Gov. Lujan Grisham announces special session for redistricting, appropriating COVID relief funds will be next week

New Mexico Gov. Michelle Lujan Grisham officially announced on Wednesday that she will call the state Legislature into a special session next week to approve new legislative, congressional and Public Education Commission districts. In addition to redistricting, lawmakers will also be called to appropriate federal COVID-19 relief funds. 

In a statement on Wednesday, Lujan Grisham said she is confident the Legislature will work collaboratively and diligently to finalize new district maps so that all New Mexicans are fairly represented. 

“A fundamental part of our American democracy is ensuring that all voters are represented, and the redistricting effort will make sure that the right of all New Mexicans to vote is complemented by fair representation through their elected officials,” Lujan Grisham said. “I look forward to a productive and collegial session and know lawmakers and legislative leadership will as always carry out the people’s business thoughtfully and respectfully, in a way that honors this important work.” 

Updating district maps is a process that takes place every ten years, on the heels of the federal census. This year, thanks to a new law, the redistricting process began with a citizen redistricting committee that approved several different recommendations for the Legislature to consider. But, the Legislature is not required to accept any of those recommendations.

NM high court: Legislature, not governor, has authority over federal COVID-19 funds

The New Mexico Supreme Court, in a ruling from the bench, ordered Gov. Michelle Lujan Grisham to stop using any unspent federal COVID-19 stimulus money without approval from the state Legislature. 

New Mexico Supreme Court Justice Michael Vigil, after a brief deliberation by the justices, read the ruling. 

“The court grants standing to the petitioners on the basis of great public importance,” Vigil said. “One, the court determines that a writ is appropriate in this case, and the court will order that a writ of prohibition and mandamus, prohibiting the governor and the state treasurer and all other state officials subject to their authority from transferring, encumbering, committing or appropriating any additional funds out of the state [American Rescue Plan Act] account in the state treasury absent legislative appropriation.”

The court’s decision was the culmination of weeks of court filings in a case filed by two state senators. Democratic State Sen. Jacob Candelaria of Albuquerque and Republican Sen. Greg Baca of Belen jointly filed a petition with the state’s high court, arguing that the governor overstepped her constitutional authority by appropriating federal funds without legislative oversight. 

Candelaria told NM Political Report that the state supreme court “Ultimately did the right thing,” by placing the responsibility with the Legislature instead of one person. “As a citizen of this state, it gives me great comfort to know that decisions about this money are going to be made through a transparent open and public appropriations process and not behind closed doors where the governor gets to consult with her political favorites on how to dole out these funds in her political interests,” Candelaria said. “That would have been a really dangerous precedent for New Mexico.”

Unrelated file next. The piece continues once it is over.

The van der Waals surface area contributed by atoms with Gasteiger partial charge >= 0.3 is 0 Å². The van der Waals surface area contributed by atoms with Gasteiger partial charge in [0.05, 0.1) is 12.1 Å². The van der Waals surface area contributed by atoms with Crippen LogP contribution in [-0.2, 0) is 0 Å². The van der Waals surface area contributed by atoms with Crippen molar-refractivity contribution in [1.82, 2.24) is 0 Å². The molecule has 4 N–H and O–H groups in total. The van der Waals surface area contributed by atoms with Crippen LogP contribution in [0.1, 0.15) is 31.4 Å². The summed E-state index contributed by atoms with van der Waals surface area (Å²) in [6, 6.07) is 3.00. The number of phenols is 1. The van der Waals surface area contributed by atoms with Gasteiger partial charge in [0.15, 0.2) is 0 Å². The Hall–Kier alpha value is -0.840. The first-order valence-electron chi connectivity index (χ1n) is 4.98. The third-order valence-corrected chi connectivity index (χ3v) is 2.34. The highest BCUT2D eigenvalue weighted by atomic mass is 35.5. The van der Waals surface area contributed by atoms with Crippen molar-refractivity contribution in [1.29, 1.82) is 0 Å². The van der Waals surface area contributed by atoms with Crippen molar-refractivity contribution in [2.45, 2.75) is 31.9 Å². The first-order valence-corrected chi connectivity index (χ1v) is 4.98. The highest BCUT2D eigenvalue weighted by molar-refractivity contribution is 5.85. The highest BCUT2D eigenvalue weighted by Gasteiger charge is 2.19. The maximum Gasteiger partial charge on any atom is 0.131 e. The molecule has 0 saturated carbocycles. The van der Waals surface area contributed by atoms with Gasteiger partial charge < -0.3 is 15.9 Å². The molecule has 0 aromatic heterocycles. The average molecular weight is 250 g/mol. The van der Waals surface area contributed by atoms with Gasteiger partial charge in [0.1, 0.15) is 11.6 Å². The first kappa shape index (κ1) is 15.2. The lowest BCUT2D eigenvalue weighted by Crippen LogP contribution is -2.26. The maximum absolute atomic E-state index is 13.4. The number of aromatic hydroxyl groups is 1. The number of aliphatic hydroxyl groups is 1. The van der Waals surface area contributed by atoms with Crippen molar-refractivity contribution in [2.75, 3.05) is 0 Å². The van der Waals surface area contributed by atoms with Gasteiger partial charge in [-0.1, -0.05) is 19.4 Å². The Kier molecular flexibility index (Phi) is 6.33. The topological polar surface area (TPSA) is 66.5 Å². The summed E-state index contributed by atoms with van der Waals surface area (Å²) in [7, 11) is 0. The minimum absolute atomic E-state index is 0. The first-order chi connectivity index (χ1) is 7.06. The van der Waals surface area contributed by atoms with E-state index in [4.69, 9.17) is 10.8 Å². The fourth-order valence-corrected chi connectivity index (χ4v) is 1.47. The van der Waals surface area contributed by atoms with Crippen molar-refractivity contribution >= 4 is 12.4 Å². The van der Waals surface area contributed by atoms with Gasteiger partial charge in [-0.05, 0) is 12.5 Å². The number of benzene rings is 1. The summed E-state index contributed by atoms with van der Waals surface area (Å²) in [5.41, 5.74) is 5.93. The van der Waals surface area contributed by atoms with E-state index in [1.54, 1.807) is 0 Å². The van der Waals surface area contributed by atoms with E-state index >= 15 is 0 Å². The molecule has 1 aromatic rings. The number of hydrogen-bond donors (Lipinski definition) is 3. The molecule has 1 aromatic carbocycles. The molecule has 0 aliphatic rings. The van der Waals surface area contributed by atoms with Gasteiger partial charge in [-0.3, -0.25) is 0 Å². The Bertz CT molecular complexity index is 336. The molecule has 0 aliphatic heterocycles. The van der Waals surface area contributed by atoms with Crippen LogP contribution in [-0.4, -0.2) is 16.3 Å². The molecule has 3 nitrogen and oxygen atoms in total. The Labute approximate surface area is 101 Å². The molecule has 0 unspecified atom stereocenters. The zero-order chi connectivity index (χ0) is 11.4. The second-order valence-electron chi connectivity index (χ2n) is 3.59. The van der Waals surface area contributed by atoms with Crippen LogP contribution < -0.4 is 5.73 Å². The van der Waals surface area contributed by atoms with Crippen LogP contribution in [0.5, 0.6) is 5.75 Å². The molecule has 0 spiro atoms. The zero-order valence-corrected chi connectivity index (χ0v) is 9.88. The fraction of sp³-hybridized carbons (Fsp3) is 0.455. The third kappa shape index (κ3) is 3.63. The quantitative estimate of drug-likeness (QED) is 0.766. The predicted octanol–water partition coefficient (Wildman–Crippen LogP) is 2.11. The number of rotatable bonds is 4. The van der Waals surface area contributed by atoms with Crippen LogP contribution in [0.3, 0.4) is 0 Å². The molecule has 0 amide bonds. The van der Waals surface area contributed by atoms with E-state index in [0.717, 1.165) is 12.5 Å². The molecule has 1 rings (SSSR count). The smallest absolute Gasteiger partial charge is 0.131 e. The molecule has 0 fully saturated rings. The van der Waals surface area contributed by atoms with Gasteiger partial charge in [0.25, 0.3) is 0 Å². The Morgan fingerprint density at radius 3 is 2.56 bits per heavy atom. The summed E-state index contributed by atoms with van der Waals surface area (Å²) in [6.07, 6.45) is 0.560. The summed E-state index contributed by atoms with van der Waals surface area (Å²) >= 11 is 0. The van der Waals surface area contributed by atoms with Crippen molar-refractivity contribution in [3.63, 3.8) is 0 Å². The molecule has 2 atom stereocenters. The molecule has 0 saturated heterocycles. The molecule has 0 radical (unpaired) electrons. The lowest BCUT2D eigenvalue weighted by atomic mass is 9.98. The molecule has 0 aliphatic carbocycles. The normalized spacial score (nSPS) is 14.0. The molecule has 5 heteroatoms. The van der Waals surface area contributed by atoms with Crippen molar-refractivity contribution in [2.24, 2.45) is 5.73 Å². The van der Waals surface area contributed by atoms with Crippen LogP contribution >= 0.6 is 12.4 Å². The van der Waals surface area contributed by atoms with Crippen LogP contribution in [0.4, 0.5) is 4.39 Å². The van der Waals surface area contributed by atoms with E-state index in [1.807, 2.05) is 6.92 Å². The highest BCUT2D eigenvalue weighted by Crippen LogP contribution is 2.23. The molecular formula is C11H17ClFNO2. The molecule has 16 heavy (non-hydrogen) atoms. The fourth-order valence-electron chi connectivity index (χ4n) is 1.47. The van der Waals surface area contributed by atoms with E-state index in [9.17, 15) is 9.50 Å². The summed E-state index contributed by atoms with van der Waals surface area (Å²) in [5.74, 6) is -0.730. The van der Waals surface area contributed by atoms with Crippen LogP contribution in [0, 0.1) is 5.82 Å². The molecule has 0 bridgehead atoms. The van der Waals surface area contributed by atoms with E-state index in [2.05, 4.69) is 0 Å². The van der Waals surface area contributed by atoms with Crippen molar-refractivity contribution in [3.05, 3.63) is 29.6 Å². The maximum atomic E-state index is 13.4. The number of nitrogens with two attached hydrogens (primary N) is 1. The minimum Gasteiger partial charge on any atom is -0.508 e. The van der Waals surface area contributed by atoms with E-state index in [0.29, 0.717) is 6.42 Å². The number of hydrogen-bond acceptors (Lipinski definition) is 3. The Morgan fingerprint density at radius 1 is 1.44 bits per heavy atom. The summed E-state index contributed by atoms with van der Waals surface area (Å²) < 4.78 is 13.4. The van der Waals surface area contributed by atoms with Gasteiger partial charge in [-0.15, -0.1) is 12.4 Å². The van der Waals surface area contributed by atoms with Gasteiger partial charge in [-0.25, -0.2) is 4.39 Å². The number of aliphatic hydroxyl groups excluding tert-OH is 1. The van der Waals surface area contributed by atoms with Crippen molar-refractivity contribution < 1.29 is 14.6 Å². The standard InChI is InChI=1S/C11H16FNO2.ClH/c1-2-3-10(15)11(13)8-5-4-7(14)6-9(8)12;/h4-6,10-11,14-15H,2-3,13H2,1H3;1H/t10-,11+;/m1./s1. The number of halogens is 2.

Four other Democratic state senators joined the case as intervenors, echoing the argument that federal funds, such as the COVID-19 stimulus money, should be controlled by the Legislature.

State treasurer says COVID-19 relief money should be governed by Legislature

The New Mexico state treasurer agrees that federal COVID-19 relief funds should be handled by the state Legislature and not the governor, according to a response filed on Tuesday by his attorney. 

Treasurer Tim Eichenberg was named as a party of interest in a case filed last month by state Sens. Jacob Candelaria, a Democrat, and Greg Baca, a Republican. Candelaria and Baca asked the New Mexico Supreme Court to order Gov. Michelle Lujan Grisham to stop appropriating any more money from the federal American Rescue Plan Act (ARPA) and to leave the rest of the spending decisions to the state Legislature. 

In a response on behalf of Eichenberg, his attorney wrote that while the ARPA funds can be spent legally on a variety of different issues, the Legislature should decide where it would be best spent. 

“The Treasurer respectfully submits that the question of whether some or all funds should be used for any or all of these areas requires considerations of public policy and public priorities that must be conducted in the open with opportunity for public participation, which can and will only happen in a legislative process,” the response reads. 

During the 2021 legislative session, lawmakers tried to include spending of the federal money in the state budget. Lujan Grisham line-item vetoed that appropriation on the grounds that a previous state supreme court case ruled that the spending of certain federal funds is the responsibility of the governor, not the legislature.  

In their initial petition to the state supreme court, Candelaria and Baca argued that the case Lujan Grisham cited in her veto message was narrowly focused on federal funds specifically designated for higher education. In this case, the two senators argued, the federal funds had a wide range of acceptable uses. 

Eichenberg’s lawyer also argued that Congress approved the relief money to be used in a wide variety of ways, “according to needs assessments made by state decision-makers, driven by state considerations, and priorities.”

And those decision-makers, Echineberg’s lawyer argued, are legislators. 

“Legislative action—the power to make law and appropriate money from the State Treasury—rests exclusively with the Legislature,” the response reads.